‘Culture is everywhere’: Celebrating Afro-Latinx heritage

Isabelle Munoz, a special guest at the event, shared some of her cultural heritage and traditions with Baylor students. Abby Roper | Photographer

By Ashlyn Beck | Staff Writer

The Beckham Room of the Bill Daniel Student Center was filled with traditional Panamanian stories, clothing, cuisine, music and dancing Wednesday night as the Society for Advancement of Chicanos/Hispanics and Native Americans in STEM (SACNAS) celebrated Afro-Latinx culture and heritage.

San Antonio graduate student Malcolm Macleod is the president of SACNAS and planned the event. In the process, he corresponded with Afro-Caribbean cuisine restaurant owner Isabel Munoz, who was a featured guest.

“[It’s a] really fun, interactive way of educating people about the diversity of Latinx cultures and of African heritage,” Macleod said. “There’s a lot more to that than we thought.”

Munoz shared a traditional Panamanian dress as well as storytelling and dancing. She told the story of African slaves who were brought to Panama to build the canal while dancing to a traditional Panamanian drum. Afterward, several attendees joined Munoz in dancing and singing before eating her homecooked Afro-Caribbean food.

According to Munoz, slaves created traditional dresses by sewing together different patterns that were left over from their owners, and they created makeshift crowns to accompany them.

“We have all of this beautiful mixture, so much influence from people who were once enslaved, from Indigenous people,” Macleod said.

Dr. Karine Gil, faculty adviser for SACNAS, said she was moved by Munoz’s story.

“The beautiful story is that everyone is a queen,” Gil said. “It doesn’t matter where you are from. You are a queen, and it’s beautiful to sing about.”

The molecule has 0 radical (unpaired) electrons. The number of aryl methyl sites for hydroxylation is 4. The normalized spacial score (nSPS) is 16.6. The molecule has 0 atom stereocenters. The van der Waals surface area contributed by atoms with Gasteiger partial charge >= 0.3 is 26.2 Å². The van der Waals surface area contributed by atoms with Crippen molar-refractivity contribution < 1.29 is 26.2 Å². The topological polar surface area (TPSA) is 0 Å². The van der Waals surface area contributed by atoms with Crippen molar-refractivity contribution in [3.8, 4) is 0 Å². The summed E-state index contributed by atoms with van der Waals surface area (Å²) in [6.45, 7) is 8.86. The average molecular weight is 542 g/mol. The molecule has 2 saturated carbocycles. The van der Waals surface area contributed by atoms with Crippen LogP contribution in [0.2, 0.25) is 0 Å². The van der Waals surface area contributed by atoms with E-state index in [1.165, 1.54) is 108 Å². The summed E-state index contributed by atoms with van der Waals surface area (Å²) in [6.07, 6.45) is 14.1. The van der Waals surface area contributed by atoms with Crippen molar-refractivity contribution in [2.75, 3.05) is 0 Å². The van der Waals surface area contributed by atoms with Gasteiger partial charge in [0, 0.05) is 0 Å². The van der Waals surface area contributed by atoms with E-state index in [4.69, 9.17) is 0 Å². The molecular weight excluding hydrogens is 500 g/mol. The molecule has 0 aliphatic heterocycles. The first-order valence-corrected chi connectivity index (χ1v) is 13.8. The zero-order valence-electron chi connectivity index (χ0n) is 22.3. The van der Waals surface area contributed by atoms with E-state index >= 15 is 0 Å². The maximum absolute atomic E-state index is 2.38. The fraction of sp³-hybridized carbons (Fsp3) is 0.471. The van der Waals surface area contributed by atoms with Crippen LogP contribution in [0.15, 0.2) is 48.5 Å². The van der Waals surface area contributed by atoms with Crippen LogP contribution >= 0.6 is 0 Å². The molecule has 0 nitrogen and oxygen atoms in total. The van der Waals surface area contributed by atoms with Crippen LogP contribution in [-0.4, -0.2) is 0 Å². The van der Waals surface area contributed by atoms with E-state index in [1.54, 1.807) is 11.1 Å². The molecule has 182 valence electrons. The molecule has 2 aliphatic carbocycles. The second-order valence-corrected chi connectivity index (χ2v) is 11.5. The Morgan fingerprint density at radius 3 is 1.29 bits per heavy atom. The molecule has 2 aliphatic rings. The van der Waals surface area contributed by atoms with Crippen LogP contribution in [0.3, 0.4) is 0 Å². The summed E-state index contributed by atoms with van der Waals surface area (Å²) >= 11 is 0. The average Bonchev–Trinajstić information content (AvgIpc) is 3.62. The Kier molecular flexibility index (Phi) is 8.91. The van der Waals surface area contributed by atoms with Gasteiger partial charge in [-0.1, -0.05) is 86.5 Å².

Keller sophomore Julianna Canas is the social media chair for SACNAS. Canas said it was a privilege and an honor to be able to host Munoz and learn from her.

“She’s just on fire for wanting to share her culture,” Canas said. “Her representing a bunch of Afro-Latino Americans is incredible.”

Houston junior Stephanie Mata is the Latinx Coalition intern for the Baylor department of multicultural affairs. She said she attended the event in support of SACNAS as well as for the opportunity to expose herself to different traditions, foods and languages.

“It’s important because culture is everywhere,” Mata said. “There is nothing more beautiful than getting to know something that maybe you’re not accustomed to, and I think it opens your eyes so that there’s more life outside of just here.”

Macleod, Canas and Mata said the Afro-Latinx community is an underrepresented one at Baylor. According to Macleod, there has not been an event celebrating Afro-Latinx culture at Baylor, so the celebration was an important nod to those who may have felt unseen on campus.

“I think that’s probably a missing piece we have at Baylor,” Mata said. “And I think something like this that SACNAS is having for their Afro-Latino students puts a puzzle piece into that.”

Macleod said the Afro-Latinx Culture Heritage Celebration was an event intended to make individuals who identify as Afro-Latinx feel seen and valued, but it was open to everyone. There were students of various ethnicities and backgrounds, but all came to learn about and celebrate Afro-Latinx culture.

“How will you feel welcome in this institution if there’s nothing that celebrates you and they celebrate others?” Macleod said.